Stablecoin issuer Circle has entered the legal dispute between the Securities and Exchange Commission (SEC) and major cryptocurrency exchange Binance. The SEC’s case, filed in June, alleges multiple legal violations by Binance related to its facilitation of cryptocurrency trades, including the Binance stablecoin BUSD, Solana’s SOL, and Cardano’s ADA. The SEC argues that these assets constitute unregistered securities, marking a significant legal battle in the cryptocurrency industry that may shape the regulatory landscape for digital assets in the United States.
Circle, in its amicus curiae brief, contends that stablecoins, whose value is tied to other assets, should not be subject to the same regulatory scrutiny as traditional securities. Specifically, Circle argues that stablecoins linked to the U.S. dollar, such as BUSD and its own USDC, should not be classified as securities. The key assertion is that users of these stablecoins do not expect to derive profit from standalone purchases, and therefore stablecoin do not qualify as investment contracts. Circle relies on legal precedents spanning decades to support the argument that the sale of an asset, without post-sale commitments or obligations by the seller, does not establish an investment contract.
In the filing, Circle’s Chief Legal Officer Heath Tarbert, a former chair of the Commodity Futures Trading Commission, emphasises that payment stablecoins lack the essential features of an investment contract. The argument is rooted in the idea that stablecoins, as a means of payment, do not involve the expectation of profit from the buyer, thereby falling outside the jurisdiction of the SEC.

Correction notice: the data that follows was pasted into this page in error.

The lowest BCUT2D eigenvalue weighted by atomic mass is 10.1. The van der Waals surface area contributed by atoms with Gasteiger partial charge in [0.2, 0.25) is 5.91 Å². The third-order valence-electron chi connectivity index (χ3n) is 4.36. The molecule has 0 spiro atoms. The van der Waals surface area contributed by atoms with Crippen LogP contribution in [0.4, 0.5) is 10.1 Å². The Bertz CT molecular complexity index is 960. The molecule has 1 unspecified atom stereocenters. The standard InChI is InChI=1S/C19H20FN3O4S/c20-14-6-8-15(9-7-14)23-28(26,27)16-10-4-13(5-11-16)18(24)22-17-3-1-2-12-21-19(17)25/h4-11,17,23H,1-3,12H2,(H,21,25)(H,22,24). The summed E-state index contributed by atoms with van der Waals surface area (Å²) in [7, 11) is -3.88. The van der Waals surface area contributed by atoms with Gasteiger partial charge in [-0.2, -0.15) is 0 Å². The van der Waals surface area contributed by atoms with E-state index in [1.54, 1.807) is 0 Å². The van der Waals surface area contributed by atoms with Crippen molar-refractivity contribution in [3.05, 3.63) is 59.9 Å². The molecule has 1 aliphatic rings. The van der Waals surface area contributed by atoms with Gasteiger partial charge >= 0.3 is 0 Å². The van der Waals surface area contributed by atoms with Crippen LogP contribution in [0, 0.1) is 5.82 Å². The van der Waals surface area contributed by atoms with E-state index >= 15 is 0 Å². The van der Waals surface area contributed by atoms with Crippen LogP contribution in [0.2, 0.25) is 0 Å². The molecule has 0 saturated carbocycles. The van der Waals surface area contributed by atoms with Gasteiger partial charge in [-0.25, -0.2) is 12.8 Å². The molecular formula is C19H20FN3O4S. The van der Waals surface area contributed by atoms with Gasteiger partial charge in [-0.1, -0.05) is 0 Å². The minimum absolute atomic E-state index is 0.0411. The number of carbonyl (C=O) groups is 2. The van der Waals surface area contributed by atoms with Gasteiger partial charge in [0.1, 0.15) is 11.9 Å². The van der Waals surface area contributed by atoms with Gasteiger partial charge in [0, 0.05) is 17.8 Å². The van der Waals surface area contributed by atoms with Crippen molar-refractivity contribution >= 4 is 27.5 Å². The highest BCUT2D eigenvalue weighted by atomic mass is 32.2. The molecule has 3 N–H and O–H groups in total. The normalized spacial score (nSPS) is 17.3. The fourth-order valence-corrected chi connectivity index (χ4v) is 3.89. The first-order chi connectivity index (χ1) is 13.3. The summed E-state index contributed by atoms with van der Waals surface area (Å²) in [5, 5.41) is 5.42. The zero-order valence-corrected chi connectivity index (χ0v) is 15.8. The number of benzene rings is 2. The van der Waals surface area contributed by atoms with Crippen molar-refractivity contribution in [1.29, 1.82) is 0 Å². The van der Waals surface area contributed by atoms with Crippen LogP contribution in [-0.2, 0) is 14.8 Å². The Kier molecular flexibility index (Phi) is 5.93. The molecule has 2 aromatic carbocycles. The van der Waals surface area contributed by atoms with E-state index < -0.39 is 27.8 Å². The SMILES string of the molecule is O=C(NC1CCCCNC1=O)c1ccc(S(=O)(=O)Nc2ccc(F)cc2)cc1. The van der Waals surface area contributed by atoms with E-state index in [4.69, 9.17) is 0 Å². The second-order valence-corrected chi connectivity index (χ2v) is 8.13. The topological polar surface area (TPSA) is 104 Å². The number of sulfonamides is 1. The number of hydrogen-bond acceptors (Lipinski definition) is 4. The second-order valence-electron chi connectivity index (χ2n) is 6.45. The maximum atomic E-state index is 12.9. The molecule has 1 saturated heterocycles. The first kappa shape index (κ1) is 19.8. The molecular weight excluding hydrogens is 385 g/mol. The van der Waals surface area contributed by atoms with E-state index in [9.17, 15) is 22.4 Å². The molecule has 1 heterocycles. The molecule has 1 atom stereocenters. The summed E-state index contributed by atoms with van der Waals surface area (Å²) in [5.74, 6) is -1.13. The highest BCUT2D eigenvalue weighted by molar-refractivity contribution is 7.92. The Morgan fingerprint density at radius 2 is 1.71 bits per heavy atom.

The SEC’s case against Binance specifically targets BUSD, alleging that it was marketed as an investment contract due to Binance’s promotion of yield opportunities through reward programs. Binance, along with its U.S. subsidiary and CEO Changpeng “CZ” Zhao, has responded by filing for the dismissal of the SEC case. Their argument centres on the claim that the SEC is attempting to assert authority over digital assets without proper congressional authorization.
This legal clash reflects a broader trend in the cryptocurrency industry, where major players like Binance and Coinbase are actively challenging the application of existing U.S. financial laws to the crypto space. The outcome of this case could set a precedent for the treatment of digital assets under U.S. regulatory frameworks.
The significance of Circle’s involvement lies in its assertion that stablecoins should be treated differently from traditional securities, potentially influencing how regulators approach the regulation of stablecoins either on their own or as a type of cryptocurrency in the future. As this legal battle unfolds, it underscores the ongoing struggle to define the regulatory boundaries of the rapidly evolving cryptocurrency landscape.